Westminster communications research ‘world-leading’, says

University of Westminster flag

“Oxford may be rueing the day it decided to enter its
researchers into the communication [category], the institution was
beaten by... Westminster” – Times Higher Education Magazine

“A media studies department at a former polytechnic is among the
top-rated academic centres in Britain in the latest official
rankings of the quality of university research. Sixty per cent of
the research published by the school of Media Arts and Design at
Westminster University… was rated as “world-leading” by the
Research Assessment Exercise”. – The Times

Communications, cultural and media studies research at the
University of Westminster has been shown to be “world-leading”
following the announcement today of the 2008 Research Assessment
Exercise (RAE) results.

Researchers across a broad range of subjects at the University,
which is a leading post-92 institution, have had their work shown
to be of international quality in the latest assessment of UK
university research activity. Nearly 80 per cent of Westminster’s
research was found to be of a quality that is recognised
internationally for its “originality, significance and rigour”.

Art and Design, Architecture and the Built Environment,
Geography and Environment Studies and Law also stood out for the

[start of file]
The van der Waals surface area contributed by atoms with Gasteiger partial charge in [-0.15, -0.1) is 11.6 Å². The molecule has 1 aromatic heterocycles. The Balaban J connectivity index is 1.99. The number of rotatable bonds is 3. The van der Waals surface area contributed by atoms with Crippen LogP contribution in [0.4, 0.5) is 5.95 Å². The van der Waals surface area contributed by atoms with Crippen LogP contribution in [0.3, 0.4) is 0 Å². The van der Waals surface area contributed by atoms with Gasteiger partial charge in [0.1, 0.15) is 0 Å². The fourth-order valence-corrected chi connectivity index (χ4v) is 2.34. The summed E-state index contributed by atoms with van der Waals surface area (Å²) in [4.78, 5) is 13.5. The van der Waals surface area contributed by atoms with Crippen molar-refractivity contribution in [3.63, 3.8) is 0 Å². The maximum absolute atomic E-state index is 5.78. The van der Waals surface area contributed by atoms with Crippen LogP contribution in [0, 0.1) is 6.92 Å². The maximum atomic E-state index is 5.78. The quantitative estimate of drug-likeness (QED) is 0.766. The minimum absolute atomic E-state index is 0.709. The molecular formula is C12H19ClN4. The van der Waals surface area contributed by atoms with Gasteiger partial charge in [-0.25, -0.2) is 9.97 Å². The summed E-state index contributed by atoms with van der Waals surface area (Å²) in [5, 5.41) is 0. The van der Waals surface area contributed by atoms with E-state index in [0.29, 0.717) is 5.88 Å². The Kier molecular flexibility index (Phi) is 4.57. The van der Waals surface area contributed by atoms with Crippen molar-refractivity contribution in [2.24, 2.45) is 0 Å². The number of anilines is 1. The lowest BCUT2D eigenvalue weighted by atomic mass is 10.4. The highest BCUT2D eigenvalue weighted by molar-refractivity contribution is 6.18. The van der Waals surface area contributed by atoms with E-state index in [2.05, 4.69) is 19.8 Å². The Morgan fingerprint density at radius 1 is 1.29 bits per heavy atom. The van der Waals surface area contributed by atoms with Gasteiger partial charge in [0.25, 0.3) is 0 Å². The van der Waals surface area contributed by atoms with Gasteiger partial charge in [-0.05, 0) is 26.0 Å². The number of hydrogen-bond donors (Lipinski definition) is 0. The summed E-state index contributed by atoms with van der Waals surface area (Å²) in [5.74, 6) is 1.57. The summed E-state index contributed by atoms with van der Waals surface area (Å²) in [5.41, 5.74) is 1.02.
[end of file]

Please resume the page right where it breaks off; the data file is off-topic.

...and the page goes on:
international quality of the research.

Sally Feldman, dean of the University’s School of Media, Arts
and Design, said: “This is a fantastic result and a reflection of
the excellent scholarship, research and practice that characterises
our work here at Westminster.”

The RAE, the first since 2001, highlights Westminster’s
traditional strength across a broad range of research activity,
said Vice-Chancellor Professor Geoffrey Petts.

“This result highlights that the University of Westminster is
producing research of international quality across a broad range of
subjects, with communications and media studies world-leading in
their work.

“We were assessed in 20 areas of work, which is an indication of
the breadth of our work as well as the quality. It is also an
indication that our research is being recognised for its potential
to make a real difference in the world.

“I’m delighted Westminster was found to be so strong, especially
as we are one of the group of universities created in 1992 that
have traditionally received less funding than longer-established,
research-led universities.”

The RAE, the first since 2001, saw 159 higher education
institutions submitting their research to the Higher Education
Funding Council for England for assessment. Over 200,000 individual
pieces of research work were submitted.

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